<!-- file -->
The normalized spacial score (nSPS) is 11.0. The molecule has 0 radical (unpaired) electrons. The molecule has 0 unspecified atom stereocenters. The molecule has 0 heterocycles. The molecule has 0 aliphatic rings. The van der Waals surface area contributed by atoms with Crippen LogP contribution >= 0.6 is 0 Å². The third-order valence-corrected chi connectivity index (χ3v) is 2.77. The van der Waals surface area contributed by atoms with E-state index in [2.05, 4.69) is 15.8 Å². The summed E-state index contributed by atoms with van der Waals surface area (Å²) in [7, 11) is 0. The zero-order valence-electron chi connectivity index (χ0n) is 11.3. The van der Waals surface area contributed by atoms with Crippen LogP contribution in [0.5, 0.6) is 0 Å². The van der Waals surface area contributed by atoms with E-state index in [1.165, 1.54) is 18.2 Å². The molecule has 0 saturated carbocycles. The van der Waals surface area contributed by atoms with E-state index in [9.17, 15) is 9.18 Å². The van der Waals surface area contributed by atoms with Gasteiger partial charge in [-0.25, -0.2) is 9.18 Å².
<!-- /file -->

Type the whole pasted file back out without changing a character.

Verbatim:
The normalized spacial score (nSPS) is 11.0. The molecule has 0 radical (unpaired) electrons. The molecule has 0 unspecified atom stereocenters. The molecule has 0 heterocycles. The molecule has 0 aliphatic rings. The van der Waals surface area contributed by atoms with Crippen LogP contribution >= 0.6 is 0 Å². The third-order valence-corrected chi connectivity index (χ3v) is 2.77. The van der Waals surface area contributed by atoms with E-state index in [2.05, 4.69) is 15.8 Å². The summed E-state index contributed by atoms with van der Waals surface area (Å²) in [7, 11) is 0. The zero-order valence-electron chi connectivity index (χ0n) is 11.3. The van der Waals surface area contributed by atoms with Crippen LogP contribution in [0.5, 0.6) is 0 Å². The van der Waals surface area contributed by atoms with E-state index in [1.165, 1.54) is 18.2 Å². The molecule has 0 saturated carbocycles. The van der Waals surface area contributed by atoms with E-state index in [9.17, 15) is 9.18 Å². The van der Waals surface area contributed by atoms with Gasteiger partial charge in [-0.25, -0.2) is 9.18 Å².